Health

Some Notes from Isolation

Stay at home. Quarantine in your home. Flying viruses. Coronavirus pandemic and social distance. Self-isolation to stop the outbreak of the virus. Vector illustration

I have had so many stops and starts with this blog post. And I know I am committing to a few hours, if not the rest of the day, to write this update for all of you. But when my last post was about my husband testing positive for Covid, I figured I probably owed all of you an update.

Rob tested positive on Saturday. That night, I slept in Iliana’s room on the floor, to keep Rob isolated. Iliana and I were scheduled to get tested the next day, so we could see how much we needed to isolate. I was optimistic that I would test positive but be asymptomatic, getting myself enough immunity to carry me until it was my turn to get a vaccine.

That was a lofty goal, and not a realistic one for my immune system to achieve.

I woke up in the middle of the night with muscle aches and ringing ears. My temperature spiked, then dropped down to below normal. My stomach hurt. My test was going to be a formality.

I texted my boss in the morning, so we could prepare for the inevitable. Luckily, I had not been following my normal schedule the last two days I was there, so I was not in close contact with very many people. As soon as I tested positive, the people I was in close contact with would be told they needed to quarantine. If Iliana tested positive, more people would have to stay home.

Before noon on Sunday, we knew that I was positive and Iliana was negative. When she started showing symptoms on Tuesday, the school nurse told us that there was no need to test her, unless we wanted to. Since she was in close contact with us, she would have a quarantine until spring break. A positive test would not change that.

Luckily, we will all be set free in time for our weekend trip at the beginning of spring break!

So right now, Rob is back at work, with some accommodations. Iliana has had extremely mild symptoms (most kids do) and is very annoyed that she is not allowed back at school. I am feeling better physically, but still have a lot of brain fog and some sensory issues as I wait for the quarantine clock to run up! I have been preparing for my re-entry into the outside world, which is both exciting and stressful.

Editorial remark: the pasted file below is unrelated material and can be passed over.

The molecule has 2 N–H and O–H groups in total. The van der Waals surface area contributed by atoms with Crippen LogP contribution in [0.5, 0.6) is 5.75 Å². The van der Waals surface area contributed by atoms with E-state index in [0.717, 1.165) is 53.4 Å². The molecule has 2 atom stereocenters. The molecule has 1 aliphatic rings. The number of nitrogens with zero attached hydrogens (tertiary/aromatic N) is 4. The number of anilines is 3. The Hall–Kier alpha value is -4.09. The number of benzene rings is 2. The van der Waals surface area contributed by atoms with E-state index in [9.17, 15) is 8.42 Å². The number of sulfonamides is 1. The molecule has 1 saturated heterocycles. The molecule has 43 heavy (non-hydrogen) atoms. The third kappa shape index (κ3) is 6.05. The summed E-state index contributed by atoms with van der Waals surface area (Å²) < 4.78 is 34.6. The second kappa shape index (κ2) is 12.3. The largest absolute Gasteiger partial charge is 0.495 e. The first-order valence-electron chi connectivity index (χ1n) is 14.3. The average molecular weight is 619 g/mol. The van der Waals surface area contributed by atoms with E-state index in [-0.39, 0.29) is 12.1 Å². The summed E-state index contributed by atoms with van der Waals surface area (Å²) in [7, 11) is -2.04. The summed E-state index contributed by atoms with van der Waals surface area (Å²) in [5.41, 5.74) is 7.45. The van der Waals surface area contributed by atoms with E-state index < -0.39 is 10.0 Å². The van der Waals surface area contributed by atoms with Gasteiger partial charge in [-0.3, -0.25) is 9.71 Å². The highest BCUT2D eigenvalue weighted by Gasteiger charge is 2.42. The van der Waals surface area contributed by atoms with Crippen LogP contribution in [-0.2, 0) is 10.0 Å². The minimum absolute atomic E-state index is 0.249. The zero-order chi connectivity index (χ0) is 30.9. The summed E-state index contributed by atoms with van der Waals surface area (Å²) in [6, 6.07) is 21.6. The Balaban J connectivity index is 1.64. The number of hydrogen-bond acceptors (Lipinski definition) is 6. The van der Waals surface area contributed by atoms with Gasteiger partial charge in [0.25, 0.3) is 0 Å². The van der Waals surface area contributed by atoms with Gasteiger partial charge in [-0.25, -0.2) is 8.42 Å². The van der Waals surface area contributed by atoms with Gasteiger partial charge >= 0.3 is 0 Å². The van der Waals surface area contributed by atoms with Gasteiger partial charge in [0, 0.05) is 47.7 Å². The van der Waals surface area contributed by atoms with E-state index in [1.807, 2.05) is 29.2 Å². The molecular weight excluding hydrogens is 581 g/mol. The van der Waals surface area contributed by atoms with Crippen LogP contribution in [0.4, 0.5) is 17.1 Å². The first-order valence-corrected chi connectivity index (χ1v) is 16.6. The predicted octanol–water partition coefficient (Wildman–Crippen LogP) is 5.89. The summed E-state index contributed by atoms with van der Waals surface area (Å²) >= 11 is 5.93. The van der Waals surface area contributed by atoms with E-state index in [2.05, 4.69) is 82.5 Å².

Since my life has been completely dominated by the Rona this week, I thought I would share some facts that I have learned from my experience:

I still tried to work from home!

1. Something Stuff Happens In Spite of Your Best Efforts

No matter the situation, when something bad happens to someone, it is human nature to look for a way to place the blame, so that we can believe the situation will not happen to us. Yes, I work in a school. We were meticulous about wearing masks. I wore an N95 at work, circulating between 5 of them that got worn once a week.

We aren’t sure exactly how we got sick, but we do know I didn’t catch it at work (because nobody else there has tested positive). Rob may have caught it from a customer who wasn’t wearing their mask correctly or someone who didn’t socially distance. I may have caught it from waiting in the sardine-packed line to get into Walmart during the freeze.

Sometimes stuff just happens.

2. Our Symptoms Were Mainly Neurological

When I found out I had Covid, my first thought was that I would soon be gasping for air and struggling to breathe. That never happened. My sinuses got a little more stuffy that usual and I have an occasional tickle cough. In the evenings, I go for walks (while avoiding other people), and two days ago I tried running a short distance. I did so easily, without getting winded. I could run a 5k today, and it would be much easier than writing this article.

The bulk of my symptoms were neurological. I was very fatigued, with constant ringing in my ears. I lost my sense of smell, but not my sense of taste (although of course my sense of taste is significantly reduced). I had muscle aches and very pronounced muscle tightness. I also had headaches and felt light headed. My body temperature bounced all over the place at first, and I have remained very sensitive to heat and cold. I am very distractible (although it is slowly improving) and have a difficult time with short term memory and expressing myself verbally or in writing. Mental tasks cause a lot of fatigue, and physical activity helps to clear my mind.